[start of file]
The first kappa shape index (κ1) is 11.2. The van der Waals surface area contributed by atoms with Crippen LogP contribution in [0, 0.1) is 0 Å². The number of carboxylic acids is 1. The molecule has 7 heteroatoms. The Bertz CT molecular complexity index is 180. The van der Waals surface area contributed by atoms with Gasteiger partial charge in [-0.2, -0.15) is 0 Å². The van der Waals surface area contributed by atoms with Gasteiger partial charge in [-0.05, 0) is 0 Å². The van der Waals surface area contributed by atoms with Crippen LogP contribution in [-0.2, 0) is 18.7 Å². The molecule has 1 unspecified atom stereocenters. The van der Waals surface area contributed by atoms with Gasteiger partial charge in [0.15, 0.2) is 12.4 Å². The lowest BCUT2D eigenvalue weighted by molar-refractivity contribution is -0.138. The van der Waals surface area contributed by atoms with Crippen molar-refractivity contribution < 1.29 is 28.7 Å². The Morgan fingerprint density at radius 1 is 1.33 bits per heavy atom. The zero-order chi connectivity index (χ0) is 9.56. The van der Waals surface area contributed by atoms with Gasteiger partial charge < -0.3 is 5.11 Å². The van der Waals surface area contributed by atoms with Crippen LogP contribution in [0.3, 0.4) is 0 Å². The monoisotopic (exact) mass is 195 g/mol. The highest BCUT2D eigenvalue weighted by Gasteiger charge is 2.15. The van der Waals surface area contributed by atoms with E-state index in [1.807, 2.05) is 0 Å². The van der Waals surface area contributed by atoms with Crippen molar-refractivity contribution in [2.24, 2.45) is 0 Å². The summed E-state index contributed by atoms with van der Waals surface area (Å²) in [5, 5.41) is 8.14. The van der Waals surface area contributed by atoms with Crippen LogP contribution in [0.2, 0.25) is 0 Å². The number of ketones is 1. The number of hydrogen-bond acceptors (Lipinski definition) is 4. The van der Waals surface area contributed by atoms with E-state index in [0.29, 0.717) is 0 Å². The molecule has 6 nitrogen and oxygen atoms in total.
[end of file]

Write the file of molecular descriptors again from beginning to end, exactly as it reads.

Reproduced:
The first kappa shape index (κ1) is 11.2. The van der Waals surface area contributed by atoms with Crippen LogP contribution in [0, 0.1) is 0 Å². The number of carboxylic acids is 1. The molecule has 7 heteroatoms. The Bertz CT molecular complexity index is 180. The van der Waals surface area contributed by atoms with Gasteiger partial charge in [-0.2, -0.15) is 0 Å². The van der Waals surface area contributed by atoms with Gasteiger partial charge in [-0.05, 0) is 0 Å². The van der Waals surface area contributed by atoms with Crippen LogP contribution in [-0.2, 0) is 18.7 Å². The molecule has 1 unspecified atom stereocenters. The van der Waals surface area contributed by atoms with Gasteiger partial charge in [0.15, 0.2) is 12.4 Å². The lowest BCUT2D eigenvalue weighted by molar-refractivity contribution is -0.138. The van der Waals surface area contributed by atoms with Crippen molar-refractivity contribution < 1.29 is 28.7 Å². The Morgan fingerprint density at radius 1 is 1.33 bits per heavy atom. The zero-order chi connectivity index (χ0) is 9.56. The van der Waals surface area contributed by atoms with Gasteiger partial charge < -0.3 is 5.11 Å². The van der Waals surface area contributed by atoms with Crippen LogP contribution in [0.3, 0.4) is 0 Å². The monoisotopic (exact) mass is 195 g/mol. The highest BCUT2D eigenvalue weighted by Gasteiger charge is 2.15. The van der Waals surface area contributed by atoms with E-state index in [1.807, 2.05) is 0 Å². The van der Waals surface area contributed by atoms with Crippen molar-refractivity contribution in [2.24, 2.45) is 0 Å². The summed E-state index contributed by atoms with van der Waals surface area (Å²) in [5, 5.41) is 8.14. The van der Waals surface area contributed by atoms with Crippen LogP contribution in [0.2, 0.25) is 0 Å². The number of ketones is 1. The number of hydrogen-bond acceptors (Lipinski definition) is 4. The van der Waals surface area contributed by atoms with E-state index in [0.29, 0.717) is 0 Å². The molecule has 6 nitrogen and oxygen atoms in total.